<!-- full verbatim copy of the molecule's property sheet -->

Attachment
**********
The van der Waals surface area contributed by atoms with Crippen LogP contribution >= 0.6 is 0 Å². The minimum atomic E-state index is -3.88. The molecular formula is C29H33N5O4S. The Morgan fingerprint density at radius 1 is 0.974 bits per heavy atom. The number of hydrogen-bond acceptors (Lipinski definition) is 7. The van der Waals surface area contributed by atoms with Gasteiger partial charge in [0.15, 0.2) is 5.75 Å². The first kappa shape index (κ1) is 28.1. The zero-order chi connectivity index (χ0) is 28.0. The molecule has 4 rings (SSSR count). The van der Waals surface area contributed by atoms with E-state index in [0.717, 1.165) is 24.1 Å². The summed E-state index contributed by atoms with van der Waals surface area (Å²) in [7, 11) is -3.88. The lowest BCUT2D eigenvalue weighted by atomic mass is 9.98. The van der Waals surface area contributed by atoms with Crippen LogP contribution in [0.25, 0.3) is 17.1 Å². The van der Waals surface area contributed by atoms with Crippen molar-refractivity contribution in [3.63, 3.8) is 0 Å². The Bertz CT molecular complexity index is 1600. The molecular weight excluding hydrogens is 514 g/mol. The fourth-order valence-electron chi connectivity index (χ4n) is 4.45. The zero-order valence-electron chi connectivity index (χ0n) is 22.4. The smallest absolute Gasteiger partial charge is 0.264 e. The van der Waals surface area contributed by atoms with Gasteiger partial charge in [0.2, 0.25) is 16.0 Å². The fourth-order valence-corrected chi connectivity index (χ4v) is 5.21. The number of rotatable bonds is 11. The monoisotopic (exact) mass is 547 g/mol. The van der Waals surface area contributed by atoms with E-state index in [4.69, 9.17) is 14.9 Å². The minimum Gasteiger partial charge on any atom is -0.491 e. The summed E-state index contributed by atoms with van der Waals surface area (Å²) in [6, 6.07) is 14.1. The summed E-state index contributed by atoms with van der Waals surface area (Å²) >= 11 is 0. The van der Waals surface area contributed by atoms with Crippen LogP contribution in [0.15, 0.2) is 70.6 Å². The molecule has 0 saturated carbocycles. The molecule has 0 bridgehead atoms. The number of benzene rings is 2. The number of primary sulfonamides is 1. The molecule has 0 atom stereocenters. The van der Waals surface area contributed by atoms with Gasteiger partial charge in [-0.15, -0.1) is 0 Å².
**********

The van der Waals surface area contributed by atoms with Crippen LogP contribution >= 0.6 is 0 Å². The minimum atomic E-state index is -3.88. The molecular formula is C29H33N5O4S. The Morgan fingerprint density at radius 1 is 0.974 bits per heavy atom. The number of hydrogen-bond acceptors (Lipinski definition) is 7. The van der Waals surface area contributed by atoms with Gasteiger partial charge in [0.15, 0.2) is 5.75 Å². The first kappa shape index (κ1) is 28.1. The zero-order chi connectivity index (χ0) is 28.0. The molecule has 4 rings (SSSR count). The van der Waals surface area contributed by atoms with E-state index in [0.717, 1.165) is 24.1 Å². The summed E-state index contributed by atoms with van der Waals surface area (Å²) in [7, 11) is -3.88. The lowest BCUT2D eigenvalue weighted by atomic mass is 9.98. The van der Waals surface area contributed by atoms with Crippen LogP contribution in [0.25, 0.3) is 17.1 Å². The van der Waals surface area contributed by atoms with Crippen molar-refractivity contribution in [3.63, 3.8) is 0 Å². The Bertz CT molecular complexity index is 1600. The molecular weight excluding hydrogens is 514 g/mol. The fourth-order valence-electron chi connectivity index (χ4n) is 4.45. The zero-order valence-electron chi connectivity index (χ0n) is 22.4. The smallest absolute Gasteiger partial charge is 0.264 e. The van der Waals surface area contributed by atoms with Gasteiger partial charge in [0.2, 0.25) is 16.0 Å². The fourth-order valence-corrected chi connectivity index (χ4v) is 5.21. The number of rotatable bonds is 11. The monoisotopic (exact) mass is 547 g/mol. The van der Waals surface area contributed by atoms with E-state index in [4.69, 9.17) is 14.9 Å². The minimum Gasteiger partial charge on any atom is -0.491 e. The summed E-state index contributed by atoms with van der Waals surface area (Å²) in [6, 6.07) is 14.1. The summed E-state index contributed by atoms with van der Waals surface area (Å²) >= 11 is 0. The van der Waals surface area contributed by atoms with Crippen LogP contribution in [0.15, 0.2) is 70.6 Å². The molecule has 0 saturated carbocycles. The molecule has 0 bridgehead atoms. The number of benzene rings is 2. The number of primary sulfonamides is 1. The molecule has 0 atom stereocenters. The van der Waals surface area contributed by atoms with Gasteiger partial charge in [-0.15, -0.1) is 0 Å².